During the interview for my first headship a panel of governors completely floored me with the question: “Have you any experience of the management of change you can tell us about?”
The idea that there could ever be a period in British education when we were not managing change brought a wry smile to my face. Where on earth do you start?
I took a deep breath and started to talk them through some of the countless changes I had needed to manage in every post of responsibility I had held. I probably could have gone on all day but thankfully they got the idea after about 10 minutes – and I did get the job.
I have to admit though that I thoroughly enjoy managing change – at least I do when I sincerely believe that it is in the interests of the young people in our schools and colleges or the organisation that I lead now. Bringing about real improvements and sharing that success with colleagues is true job satisfaction. But that experience has also taught me some obvious truths.
First, sustainable change does not become embedded overnight. I was as delighted as anyone to see the recent Ofsted statistics showing an increase in the number of schools judged to be good and outstanding, but lasting improvement takes much longer than a few weeks following a requiring improvement judgement.
It takes years of hard work for schools and colleges looking self-critically at everything they do, constantly working to improve the quality of teaching and learning, and recruiting, training and rewarding the best staff
Second, there is an opportunity cost to constant change as we have seen with the continuous and piecemeal changes to our qualifications which have taken place each year. Everyone is confused; parents, students and employers have no basis to compare results achieved by one cohort of students with those who have achieved the same grades in the previous year; teachers are at a loss as to how best to prepare their students for the forthcoming exam because the meaning of a particular grade in terms of what a student knows, can do and understands is no longer clear.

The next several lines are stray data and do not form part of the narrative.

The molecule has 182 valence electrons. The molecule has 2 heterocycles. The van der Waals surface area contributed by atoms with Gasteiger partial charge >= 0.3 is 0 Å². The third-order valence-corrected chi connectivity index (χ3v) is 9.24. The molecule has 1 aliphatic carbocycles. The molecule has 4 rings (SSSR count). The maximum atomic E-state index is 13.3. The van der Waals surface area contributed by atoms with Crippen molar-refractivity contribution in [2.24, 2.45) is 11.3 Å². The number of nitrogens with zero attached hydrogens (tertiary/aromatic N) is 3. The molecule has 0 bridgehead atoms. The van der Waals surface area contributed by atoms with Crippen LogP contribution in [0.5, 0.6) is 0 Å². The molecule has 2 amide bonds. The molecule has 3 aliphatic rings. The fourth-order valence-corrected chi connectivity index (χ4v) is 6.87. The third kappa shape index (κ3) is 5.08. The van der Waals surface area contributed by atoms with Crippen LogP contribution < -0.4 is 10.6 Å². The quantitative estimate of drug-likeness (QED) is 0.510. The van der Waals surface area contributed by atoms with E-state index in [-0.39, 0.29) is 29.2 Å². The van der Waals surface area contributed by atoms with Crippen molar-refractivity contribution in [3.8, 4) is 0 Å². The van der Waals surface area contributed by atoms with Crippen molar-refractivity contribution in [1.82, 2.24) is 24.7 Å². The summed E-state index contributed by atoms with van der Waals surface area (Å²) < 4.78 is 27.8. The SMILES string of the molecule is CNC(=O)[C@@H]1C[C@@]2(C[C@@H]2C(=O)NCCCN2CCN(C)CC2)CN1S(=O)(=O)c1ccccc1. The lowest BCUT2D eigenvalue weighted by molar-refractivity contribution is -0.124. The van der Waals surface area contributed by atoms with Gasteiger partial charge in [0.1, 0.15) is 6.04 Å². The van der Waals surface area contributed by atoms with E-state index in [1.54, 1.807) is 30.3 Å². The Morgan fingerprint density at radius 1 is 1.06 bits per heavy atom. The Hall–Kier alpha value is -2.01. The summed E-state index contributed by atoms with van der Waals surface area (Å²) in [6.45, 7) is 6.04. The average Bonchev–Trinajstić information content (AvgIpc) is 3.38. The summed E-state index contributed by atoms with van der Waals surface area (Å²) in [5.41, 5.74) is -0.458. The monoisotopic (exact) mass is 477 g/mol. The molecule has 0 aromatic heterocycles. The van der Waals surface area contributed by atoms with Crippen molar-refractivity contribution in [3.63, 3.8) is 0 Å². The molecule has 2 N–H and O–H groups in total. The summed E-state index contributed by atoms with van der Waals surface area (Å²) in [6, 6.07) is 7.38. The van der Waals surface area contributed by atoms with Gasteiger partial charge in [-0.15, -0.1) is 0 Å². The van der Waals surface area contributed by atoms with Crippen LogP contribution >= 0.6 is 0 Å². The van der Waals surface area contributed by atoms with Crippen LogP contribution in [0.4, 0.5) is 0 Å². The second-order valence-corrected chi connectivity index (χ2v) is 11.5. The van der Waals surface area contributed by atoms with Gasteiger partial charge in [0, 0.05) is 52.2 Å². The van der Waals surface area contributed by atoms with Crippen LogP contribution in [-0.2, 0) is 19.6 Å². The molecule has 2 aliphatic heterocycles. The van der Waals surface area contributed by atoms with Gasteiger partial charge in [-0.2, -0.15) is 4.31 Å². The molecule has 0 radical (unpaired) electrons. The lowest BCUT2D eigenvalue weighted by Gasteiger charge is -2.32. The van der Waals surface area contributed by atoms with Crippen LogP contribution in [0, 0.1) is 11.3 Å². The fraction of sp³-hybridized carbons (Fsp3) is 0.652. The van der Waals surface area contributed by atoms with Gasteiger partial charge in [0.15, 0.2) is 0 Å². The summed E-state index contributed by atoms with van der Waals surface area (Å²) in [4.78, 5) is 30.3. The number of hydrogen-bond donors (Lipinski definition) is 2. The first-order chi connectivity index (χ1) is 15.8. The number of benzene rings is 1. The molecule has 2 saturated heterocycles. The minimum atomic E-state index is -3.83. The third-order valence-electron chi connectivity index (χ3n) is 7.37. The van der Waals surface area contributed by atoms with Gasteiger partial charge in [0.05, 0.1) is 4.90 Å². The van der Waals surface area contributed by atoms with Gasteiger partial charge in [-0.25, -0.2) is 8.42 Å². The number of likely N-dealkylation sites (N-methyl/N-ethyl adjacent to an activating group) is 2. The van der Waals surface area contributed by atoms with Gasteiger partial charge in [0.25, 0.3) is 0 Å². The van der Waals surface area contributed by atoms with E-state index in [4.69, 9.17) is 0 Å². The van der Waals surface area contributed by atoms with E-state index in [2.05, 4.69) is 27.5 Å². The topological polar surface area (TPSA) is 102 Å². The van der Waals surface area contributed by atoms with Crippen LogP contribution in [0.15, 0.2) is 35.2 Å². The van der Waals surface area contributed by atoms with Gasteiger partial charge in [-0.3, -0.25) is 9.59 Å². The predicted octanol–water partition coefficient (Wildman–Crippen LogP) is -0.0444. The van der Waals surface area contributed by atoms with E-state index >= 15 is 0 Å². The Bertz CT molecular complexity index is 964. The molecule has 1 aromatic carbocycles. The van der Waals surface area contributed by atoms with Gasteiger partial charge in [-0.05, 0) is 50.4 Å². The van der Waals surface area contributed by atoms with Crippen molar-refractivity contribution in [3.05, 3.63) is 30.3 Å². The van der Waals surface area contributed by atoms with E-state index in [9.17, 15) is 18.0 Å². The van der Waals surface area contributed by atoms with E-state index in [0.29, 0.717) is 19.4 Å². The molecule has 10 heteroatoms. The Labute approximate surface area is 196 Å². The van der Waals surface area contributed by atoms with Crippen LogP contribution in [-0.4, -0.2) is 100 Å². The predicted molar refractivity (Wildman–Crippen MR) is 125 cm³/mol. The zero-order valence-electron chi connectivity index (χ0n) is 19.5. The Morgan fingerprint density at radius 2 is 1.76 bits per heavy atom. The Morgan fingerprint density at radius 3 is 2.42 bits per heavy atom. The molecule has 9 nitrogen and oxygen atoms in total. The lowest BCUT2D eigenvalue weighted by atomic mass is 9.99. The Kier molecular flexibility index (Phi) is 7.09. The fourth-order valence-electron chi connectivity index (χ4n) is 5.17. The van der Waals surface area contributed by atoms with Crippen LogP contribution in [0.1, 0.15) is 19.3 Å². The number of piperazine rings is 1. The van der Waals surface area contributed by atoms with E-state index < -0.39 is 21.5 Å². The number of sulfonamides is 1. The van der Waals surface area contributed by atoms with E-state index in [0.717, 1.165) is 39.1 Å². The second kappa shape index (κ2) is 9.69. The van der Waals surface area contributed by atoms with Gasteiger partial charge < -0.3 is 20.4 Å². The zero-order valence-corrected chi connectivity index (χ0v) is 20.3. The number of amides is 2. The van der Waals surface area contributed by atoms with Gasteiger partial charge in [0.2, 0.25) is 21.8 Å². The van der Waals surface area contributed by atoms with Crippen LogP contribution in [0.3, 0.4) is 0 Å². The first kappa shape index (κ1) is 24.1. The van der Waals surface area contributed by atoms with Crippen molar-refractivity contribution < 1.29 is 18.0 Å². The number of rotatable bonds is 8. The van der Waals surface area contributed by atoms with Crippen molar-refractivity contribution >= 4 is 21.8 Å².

Third, however laudable the changes are, the imperative of the electoral cycle never allows them to be implemented for long enough to allow a valid evaluation of their effectiveness.
Last, you have to take people with you, show them why the changes are necessary (by drawing on objective and reliable evidence), and give them the tools and support to make the process a success.
This is why there is such a pressing need for a longer term vision to be put in place for our education service in England. Many of the highest performing jurisdictions have a long-term plan for education provision which enables them to achieve a degree of stability that does not exist in this country. If those countries can establish a degree of consensus which crosses the political spectrum why can’t we?
That it is why we have now launched the Great Education Debate, which I wrote about in SecEd in March and which was featured in last week’s edition (The Great Education Debate, SecEd 358, September 19, 2013). At the launch event we started to tease out the many questions that need to be answered. Now it is the turn of you, the readers of SecEd, to join in.
The website (see below) is live and already contains a number of contributions about the topic we are currently debating – the purpose of education. There are questions to debate and discussions to join and various events planned. Everyone needs to join in – teachers, parents, students, governors, employers and everyone who has a stake in education. Only then will we be able to get away from a culture of piecemeal and constant change and uncertainty to one where the profession is genuinely able to play a full part in creating the first class education service we all want.
Brian Lightman is general secretary of the Association of School and College Leaders. Visit www.ascl.org.uk